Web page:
I’ve been following the multiple “easy” brewing systems available online for a while now and have never found one that truly spoke to me. Devices like the Minibrew seem great but price and shipping problems have always kept them out of my boozy little hands. So, rather than wait for the perfect automatic system, I decided to look at the Catalyst Fermentation System, a $199 carboy kit that promises to make brewing as easy as boiling some oats and hops and managing a trub.

Fermentation is a fairly simple process. At its core you create a “tea” or juice using sugar-rich ingredients and introduce yeast. The yeast eats the sugar, produces carbon dioxide and alcohol, and dies. In wine you try to drive out the CO2 and clarify the product as much as possible and with beer and other sparkling beverages you want to maintain the CO2 through the careful addition of extra sugar or gas in a keg. In my test case I ran a batch of Stone Pale Ale. The kit comes complete with grain, a cheesecloth bag, and three different hops to drop in at various times in order to get the right flavor profile. It also includes a sack of dry malt – the aforementioned sugar – that you mix together and boil in a big pot (not included) and then quickly cool before you pour it into the Catalyst.

Beer-making is easy in theory it is difficult in practice. If your ingredients are poor or your sterilization is incomplete you can infect and ruin the batch. In fact many brewers won’t use a system like the Catalyst because it is made of plastic and not glass. Plastic can scratch easily, they reckon, you can introduce dormant bacteria and yeast into a batch with the wrong equipment.

I personally have never gone wrong with plastic. I’ve found that as long as you sanitize the entire system you usually can use almost anything in your brewing process. That said I didn’t notice any scratching in my vessel after preparing single batch of beer.

The Catalyst is very easy to use. After making and cooling the wort I transferred the liquid to the container, closed the airtight lid, added a bubbler, and attached the trub. The trub is essentially a jar that screws in under a 3-inch valve. The trub is designed to catch all of the sediment in the beer including the spent yeast and water-logged hops. Because the trub can be closed off from the actual beer, you’re able to “rack” the beer – remove the sediment – simply by closing the valve and getting rid of the stuff in the jar. The company also suggests that, after initial racking, you can attach a smaller jar and grab some of the yeast for next time, thereby ensuring consistency between batches.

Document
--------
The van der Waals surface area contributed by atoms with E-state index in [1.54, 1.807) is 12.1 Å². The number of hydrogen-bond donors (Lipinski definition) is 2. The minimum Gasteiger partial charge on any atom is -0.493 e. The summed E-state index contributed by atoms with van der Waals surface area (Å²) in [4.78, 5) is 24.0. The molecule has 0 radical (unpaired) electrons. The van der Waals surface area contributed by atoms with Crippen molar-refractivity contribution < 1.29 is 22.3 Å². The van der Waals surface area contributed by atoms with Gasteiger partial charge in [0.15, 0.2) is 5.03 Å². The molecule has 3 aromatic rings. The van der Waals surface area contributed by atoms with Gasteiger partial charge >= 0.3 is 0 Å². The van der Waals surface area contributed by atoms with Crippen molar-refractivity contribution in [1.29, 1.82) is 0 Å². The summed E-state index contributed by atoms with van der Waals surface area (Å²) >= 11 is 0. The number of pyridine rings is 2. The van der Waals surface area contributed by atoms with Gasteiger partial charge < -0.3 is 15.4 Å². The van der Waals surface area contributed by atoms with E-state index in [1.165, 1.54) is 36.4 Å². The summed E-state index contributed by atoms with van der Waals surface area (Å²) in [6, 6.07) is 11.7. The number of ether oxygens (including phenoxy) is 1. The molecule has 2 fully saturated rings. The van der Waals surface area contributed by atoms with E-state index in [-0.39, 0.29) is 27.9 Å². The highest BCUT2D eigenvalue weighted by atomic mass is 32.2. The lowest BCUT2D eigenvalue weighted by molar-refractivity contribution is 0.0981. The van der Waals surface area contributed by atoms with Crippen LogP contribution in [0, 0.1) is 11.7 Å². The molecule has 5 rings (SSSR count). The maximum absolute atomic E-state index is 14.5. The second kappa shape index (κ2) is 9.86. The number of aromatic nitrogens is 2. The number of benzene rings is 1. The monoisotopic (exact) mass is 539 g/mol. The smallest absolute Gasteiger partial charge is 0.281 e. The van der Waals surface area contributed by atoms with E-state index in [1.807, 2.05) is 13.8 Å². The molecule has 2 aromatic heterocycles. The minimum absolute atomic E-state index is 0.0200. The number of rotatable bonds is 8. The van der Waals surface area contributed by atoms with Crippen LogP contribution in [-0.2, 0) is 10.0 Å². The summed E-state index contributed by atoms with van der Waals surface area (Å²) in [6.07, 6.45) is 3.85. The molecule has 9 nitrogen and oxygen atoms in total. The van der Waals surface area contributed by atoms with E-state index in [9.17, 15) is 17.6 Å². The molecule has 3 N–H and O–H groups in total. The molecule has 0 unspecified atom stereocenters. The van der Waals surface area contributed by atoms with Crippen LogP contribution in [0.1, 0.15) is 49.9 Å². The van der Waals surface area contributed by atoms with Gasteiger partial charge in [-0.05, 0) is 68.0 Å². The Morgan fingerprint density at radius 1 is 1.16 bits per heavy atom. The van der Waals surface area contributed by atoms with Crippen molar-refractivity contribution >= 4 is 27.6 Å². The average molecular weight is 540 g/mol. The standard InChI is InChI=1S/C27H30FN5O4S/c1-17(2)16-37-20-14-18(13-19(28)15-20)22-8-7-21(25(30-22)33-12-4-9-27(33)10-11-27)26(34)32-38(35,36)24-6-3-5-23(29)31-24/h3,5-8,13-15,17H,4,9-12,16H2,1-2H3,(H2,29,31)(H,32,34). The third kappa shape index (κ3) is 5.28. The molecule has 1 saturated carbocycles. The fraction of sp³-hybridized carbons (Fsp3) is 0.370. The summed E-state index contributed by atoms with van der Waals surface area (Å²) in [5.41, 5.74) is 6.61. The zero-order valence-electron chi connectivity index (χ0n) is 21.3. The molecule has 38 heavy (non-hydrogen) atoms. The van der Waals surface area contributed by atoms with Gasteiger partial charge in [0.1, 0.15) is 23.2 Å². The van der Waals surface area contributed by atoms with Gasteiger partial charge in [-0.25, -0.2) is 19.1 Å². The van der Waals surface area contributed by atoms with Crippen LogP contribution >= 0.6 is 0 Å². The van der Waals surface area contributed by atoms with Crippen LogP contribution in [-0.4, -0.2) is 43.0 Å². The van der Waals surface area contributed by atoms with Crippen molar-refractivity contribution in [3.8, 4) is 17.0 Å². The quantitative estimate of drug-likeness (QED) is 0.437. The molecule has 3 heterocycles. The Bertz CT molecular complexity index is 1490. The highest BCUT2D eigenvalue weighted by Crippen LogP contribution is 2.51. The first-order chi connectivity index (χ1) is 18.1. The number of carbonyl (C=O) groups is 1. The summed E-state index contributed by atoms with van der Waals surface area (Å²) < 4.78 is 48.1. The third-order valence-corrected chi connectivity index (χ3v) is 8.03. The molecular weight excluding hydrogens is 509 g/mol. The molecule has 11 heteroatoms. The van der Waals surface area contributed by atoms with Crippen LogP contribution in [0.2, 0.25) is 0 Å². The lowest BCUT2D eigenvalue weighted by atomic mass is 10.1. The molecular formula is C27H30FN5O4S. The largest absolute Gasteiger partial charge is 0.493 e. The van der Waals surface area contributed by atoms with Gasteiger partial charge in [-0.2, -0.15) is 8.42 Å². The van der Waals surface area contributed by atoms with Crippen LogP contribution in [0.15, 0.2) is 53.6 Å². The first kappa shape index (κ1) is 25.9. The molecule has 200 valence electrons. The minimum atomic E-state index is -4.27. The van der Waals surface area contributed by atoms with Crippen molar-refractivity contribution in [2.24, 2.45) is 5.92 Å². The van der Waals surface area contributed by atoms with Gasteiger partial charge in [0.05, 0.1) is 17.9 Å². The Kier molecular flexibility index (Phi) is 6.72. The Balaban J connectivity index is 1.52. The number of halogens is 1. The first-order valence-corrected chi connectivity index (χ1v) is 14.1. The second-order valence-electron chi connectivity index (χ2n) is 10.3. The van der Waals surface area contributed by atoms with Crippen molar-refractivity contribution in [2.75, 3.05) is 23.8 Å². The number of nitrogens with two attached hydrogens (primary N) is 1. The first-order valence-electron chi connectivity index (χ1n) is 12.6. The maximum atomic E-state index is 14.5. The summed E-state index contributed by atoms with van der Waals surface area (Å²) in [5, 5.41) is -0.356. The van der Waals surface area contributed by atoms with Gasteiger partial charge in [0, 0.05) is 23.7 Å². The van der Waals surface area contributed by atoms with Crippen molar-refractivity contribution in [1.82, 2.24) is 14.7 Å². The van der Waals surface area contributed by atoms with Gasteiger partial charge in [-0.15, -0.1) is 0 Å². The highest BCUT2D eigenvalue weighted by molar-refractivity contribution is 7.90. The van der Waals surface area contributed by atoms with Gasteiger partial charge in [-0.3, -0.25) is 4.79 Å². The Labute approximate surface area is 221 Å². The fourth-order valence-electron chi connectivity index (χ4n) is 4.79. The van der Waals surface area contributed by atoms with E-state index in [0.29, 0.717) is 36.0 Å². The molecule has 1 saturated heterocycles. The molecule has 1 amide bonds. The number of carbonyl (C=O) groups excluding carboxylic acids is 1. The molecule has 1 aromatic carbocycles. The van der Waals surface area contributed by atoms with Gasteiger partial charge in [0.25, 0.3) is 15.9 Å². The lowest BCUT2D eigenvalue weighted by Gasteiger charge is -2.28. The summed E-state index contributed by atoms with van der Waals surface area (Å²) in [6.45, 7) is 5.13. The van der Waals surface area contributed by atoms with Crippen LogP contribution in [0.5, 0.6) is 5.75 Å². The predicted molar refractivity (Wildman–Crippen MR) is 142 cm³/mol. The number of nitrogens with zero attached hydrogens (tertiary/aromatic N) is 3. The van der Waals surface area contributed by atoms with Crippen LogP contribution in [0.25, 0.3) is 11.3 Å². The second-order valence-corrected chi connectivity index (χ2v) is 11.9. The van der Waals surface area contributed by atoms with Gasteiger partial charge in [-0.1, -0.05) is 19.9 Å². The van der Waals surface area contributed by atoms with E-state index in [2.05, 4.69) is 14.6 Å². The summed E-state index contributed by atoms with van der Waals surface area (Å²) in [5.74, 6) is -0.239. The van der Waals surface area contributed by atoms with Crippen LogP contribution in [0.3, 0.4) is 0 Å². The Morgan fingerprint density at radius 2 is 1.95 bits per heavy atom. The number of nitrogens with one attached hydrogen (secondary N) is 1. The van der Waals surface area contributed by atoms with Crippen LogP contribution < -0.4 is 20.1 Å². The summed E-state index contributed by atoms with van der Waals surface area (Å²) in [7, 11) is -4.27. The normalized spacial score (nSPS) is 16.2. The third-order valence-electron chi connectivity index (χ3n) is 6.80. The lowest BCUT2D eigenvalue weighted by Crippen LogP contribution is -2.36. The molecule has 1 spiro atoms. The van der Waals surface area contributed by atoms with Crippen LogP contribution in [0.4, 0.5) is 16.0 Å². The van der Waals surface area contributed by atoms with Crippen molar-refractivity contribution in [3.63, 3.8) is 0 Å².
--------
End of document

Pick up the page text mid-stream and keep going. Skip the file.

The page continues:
Unfortunately I didn’t get any pictures of my batch in action but essentially the vessel is very similar to the V-Vessel, a winemaking system that has a similar racking solution. The Catalyst, however, is designed primarily for beer so the trub is much larger and can hold more sediment. Once you clear the fermenter a few times by removing first the wet hops and then the yeast, you can add a funnel-like bottling attachment that lets you squirt the beer into bottles or kegs using an included hose.

I found little to dislike about the system except for the trub valve. I screwed in a jar as required and let the beer sit for a few days. However, when I came back I noticed the space around the lip of the jar was leaking a little, leaving a malty little puddle in my basement. I was able to stop it by screwing the jar in more tightly but then that made it harder to remove the jar for racking. It wasn’t a major problem but it was a definite annoyance. I let the beer settle for about four weeks and then kegged the IPA in a small keg. My friend connected the keg to his home dispensing system. The result? A solid, tasty beer without many off-tastes or issues.

I would love an automatic brewing system. As it stands, however, a kit like the Catalyst is the next best thing. It doesn’t take much skill or effort to make a batch of acceptable beer and, because the system is fairly self-contained, it forgives many of the sins committed by beginning brewers. I would argue that an inexpensive system like this is far better than some of the automatic systems out there – I’m particularly enamored of the Grandfather – simply because you learn more about the brewing process and you learn early on the difference between a successful brew and a bad one. However, as technology improves, I could see setting up an automated brew kit in the kitchen and getting fresh, tasty beer at a moment’s notice. The technology and price aren’t quite there yet, however, so until then something like the Catalyst is an excellent and inexpensive tool.



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The Sony A9 inches the mirrorless camera market forward http://anytechnews.com/the-sony-a9-inches-the-mirrorless-camera-market-forward/ http://anytechnews.com/the-sony-a9-inches-the-mirrorless-camera-market-forward/#comments Sun, 25 Jun 2017 00:31:33 +0000 http://anytechnews.com/the-sony-a9-inches-the-mirrorless-camera-market-forward/

Mirrorless cameras. On paper, some of them seem perfect. They’re quick and powerful with lightweight bodies, but their main drawback has been equally light lens catalogs.

Having a variety of prime, telephoto, macro, sport and the like, all with distinctive shooting characteristics is what give lenses their charm.

However, Sony just took Nikon’s spot as number two in the full-frame camera industry — Canon holds pole position. Currently, only 24 full-frame E-mount lenses exist compared to the dozens that Canon has in each category. Still, it’s inching forward.

The Sony Alpha A9 is the first new mirrorless camera since taking their new perch. Is it really a show of maturation of the format, worth paying the premium and jumping on board? I think so.